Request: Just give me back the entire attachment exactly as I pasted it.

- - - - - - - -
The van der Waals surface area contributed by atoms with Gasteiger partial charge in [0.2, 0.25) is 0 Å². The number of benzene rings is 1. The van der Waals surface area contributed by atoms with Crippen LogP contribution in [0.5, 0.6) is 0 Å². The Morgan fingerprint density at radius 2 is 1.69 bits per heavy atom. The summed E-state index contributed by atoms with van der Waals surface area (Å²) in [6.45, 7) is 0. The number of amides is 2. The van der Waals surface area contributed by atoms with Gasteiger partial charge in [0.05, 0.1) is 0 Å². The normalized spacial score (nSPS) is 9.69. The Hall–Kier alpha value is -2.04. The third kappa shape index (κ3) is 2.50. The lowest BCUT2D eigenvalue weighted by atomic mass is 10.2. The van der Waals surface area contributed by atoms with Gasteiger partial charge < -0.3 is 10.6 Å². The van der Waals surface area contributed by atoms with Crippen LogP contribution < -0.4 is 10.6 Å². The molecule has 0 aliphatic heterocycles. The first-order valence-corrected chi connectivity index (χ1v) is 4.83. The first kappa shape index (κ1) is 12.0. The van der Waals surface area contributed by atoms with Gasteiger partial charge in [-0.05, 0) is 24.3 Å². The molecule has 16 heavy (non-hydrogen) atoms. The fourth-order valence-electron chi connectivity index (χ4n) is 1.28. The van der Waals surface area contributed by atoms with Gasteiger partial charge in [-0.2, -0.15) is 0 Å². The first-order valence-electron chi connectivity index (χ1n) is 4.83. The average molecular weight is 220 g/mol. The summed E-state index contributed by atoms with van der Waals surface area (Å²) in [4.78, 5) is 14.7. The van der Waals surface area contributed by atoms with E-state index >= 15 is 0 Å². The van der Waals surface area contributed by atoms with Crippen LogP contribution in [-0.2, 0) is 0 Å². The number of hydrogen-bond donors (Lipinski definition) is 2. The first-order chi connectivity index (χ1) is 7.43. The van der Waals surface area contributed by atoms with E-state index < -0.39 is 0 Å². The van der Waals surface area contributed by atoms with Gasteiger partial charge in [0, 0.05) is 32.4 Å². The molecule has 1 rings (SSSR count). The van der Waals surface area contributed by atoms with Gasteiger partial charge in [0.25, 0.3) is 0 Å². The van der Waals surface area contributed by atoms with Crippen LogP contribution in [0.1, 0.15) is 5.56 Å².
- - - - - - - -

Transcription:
The van der Waals surface area contributed by atoms with Gasteiger partial charge in [0.2, 0.25) is 0 Å². The number of benzene rings is 1. The van der Waals surface area contributed by atoms with Crippen LogP contribution in [0.5, 0.6) is 0 Å². The Morgan fingerprint density at radius 2 is 1.69 bits per heavy atom. The summed E-state index contributed by atoms with van der Waals surface area (Å²) in [6.45, 7) is 0. The number of amides is 2. The van der Waals surface area contributed by atoms with Gasteiger partial charge in [0.05, 0.1) is 0 Å². The normalized spacial score (nSPS) is 9.69. The Hall–Kier alpha value is -2.04. The third kappa shape index (κ3) is 2.50. The lowest BCUT2D eigenvalue weighted by atomic mass is 10.2. The van der Waals surface area contributed by atoms with Gasteiger partial charge < -0.3 is 10.6 Å². The van der Waals surface area contributed by atoms with Crippen LogP contribution < -0.4 is 10.6 Å². The molecule has 0 aliphatic heterocycles. The first-order valence-corrected chi connectivity index (χ1v) is 4.83. The first kappa shape index (κ1) is 12.0. The van der Waals surface area contributed by atoms with Gasteiger partial charge in [-0.05, 0) is 24.3 Å². The molecule has 16 heavy (non-hydrogen) atoms. The fourth-order valence-electron chi connectivity index (χ4n) is 1.28. The van der Waals surface area contributed by atoms with Gasteiger partial charge in [-0.2, -0.15) is 0 Å². The first-order valence-electron chi connectivity index (χ1n) is 4.83. The average molecular weight is 220 g/mol. The summed E-state index contributed by atoms with van der Waals surface area (Å²) in [4.78, 5) is 14.7. The van der Waals surface area contributed by atoms with E-state index >= 15 is 0 Å². The van der Waals surface area contributed by atoms with Crippen LogP contribution in [-0.2, 0) is 0 Å². The number of hydrogen-bond donors (Lipinski definition) is 2. The first-order chi connectivity index (χ1) is 7.43. The van der Waals surface area contributed by atoms with E-state index < -0.39 is 0 Å². The van der Waals surface area contributed by atoms with Gasteiger partial charge in [0, 0.05) is 32.4 Å². The molecule has 1 rings (SSSR count). The van der Waals surface area contributed by atoms with Gasteiger partial charge in [0.25, 0.3) is 0 Å². The van der Waals surface area contributed by atoms with Crippen LogP contribution in [0.1, 0.15) is 5.56 Å².